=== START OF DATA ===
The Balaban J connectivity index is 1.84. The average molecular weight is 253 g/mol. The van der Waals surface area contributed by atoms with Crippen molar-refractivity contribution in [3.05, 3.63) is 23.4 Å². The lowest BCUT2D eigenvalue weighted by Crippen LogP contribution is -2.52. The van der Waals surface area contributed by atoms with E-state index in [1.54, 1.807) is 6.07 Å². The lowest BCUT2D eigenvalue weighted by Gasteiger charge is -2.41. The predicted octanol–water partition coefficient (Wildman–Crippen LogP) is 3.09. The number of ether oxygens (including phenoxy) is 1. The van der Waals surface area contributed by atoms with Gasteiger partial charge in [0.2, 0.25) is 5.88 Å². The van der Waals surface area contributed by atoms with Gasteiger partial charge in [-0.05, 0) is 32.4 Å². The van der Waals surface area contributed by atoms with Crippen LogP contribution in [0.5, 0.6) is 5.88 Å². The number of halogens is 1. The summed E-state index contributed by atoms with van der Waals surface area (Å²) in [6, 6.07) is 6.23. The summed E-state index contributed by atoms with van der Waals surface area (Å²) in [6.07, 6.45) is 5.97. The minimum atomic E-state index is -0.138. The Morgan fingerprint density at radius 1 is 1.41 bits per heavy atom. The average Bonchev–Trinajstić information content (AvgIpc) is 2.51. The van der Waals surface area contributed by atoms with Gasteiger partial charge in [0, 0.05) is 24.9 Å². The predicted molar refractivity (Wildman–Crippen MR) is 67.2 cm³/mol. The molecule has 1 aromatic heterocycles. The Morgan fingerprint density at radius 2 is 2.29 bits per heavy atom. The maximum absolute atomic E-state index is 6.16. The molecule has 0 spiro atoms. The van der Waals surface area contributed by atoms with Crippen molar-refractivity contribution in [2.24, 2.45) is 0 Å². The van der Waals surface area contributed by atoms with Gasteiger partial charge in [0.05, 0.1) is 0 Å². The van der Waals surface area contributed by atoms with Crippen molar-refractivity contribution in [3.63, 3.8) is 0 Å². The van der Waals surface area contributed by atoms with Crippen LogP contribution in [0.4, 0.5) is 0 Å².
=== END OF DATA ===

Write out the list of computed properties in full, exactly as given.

The Balaban J connectivity index is 1.84. The average molecular weight is 253 g/mol. The van der Waals surface area contributed by atoms with Crippen molar-refractivity contribution in [3.05, 3.63) is 23.4 Å². The lowest BCUT2D eigenvalue weighted by Crippen LogP contribution is -2.52. The van der Waals surface area contributed by atoms with E-state index in [1.54, 1.807) is 6.07 Å². The lowest BCUT2D eigenvalue weighted by Gasteiger charge is -2.41. The predicted octanol–water partition coefficient (Wildman–Crippen LogP) is 3.09. The number of ether oxygens (including phenoxy) is 1. The van der Waals surface area contributed by atoms with Gasteiger partial charge in [0.2, 0.25) is 5.88 Å². The van der Waals surface area contributed by atoms with Gasteiger partial charge in [-0.05, 0) is 32.4 Å². The van der Waals surface area contributed by atoms with Crippen LogP contribution in [0.5, 0.6) is 5.88 Å². The number of halogens is 1. The summed E-state index contributed by atoms with van der Waals surface area (Å²) in [6, 6.07) is 6.23. The summed E-state index contributed by atoms with van der Waals surface area (Å²) in [6.07, 6.45) is 5.97. The minimum atomic E-state index is -0.138. The Morgan fingerprint density at radius 1 is 1.41 bits per heavy atom. The average Bonchev–Trinajstić information content (AvgIpc) is 2.51. The van der Waals surface area contributed by atoms with Gasteiger partial charge in [0, 0.05) is 24.9 Å². The predicted molar refractivity (Wildman–Crippen MR) is 67.2 cm³/mol. The molecule has 1 aromatic heterocycles. The Morgan fingerprint density at radius 2 is 2.29 bits per heavy atom. The maximum absolute atomic E-state index is 6.16. The molecule has 0 spiro atoms. The van der Waals surface area contributed by atoms with Crippen molar-refractivity contribution in [2.24, 2.45) is 0 Å². The van der Waals surface area contributed by atoms with Gasteiger partial charge in [0.05, 0.1) is 0 Å². The van der Waals surface area contributed by atoms with Crippen molar-refractivity contribution in [3.63, 3.8) is 0 Å². The van der Waals surface area contributed by atoms with Crippen LogP contribution in [0.4, 0.5) is 0 Å².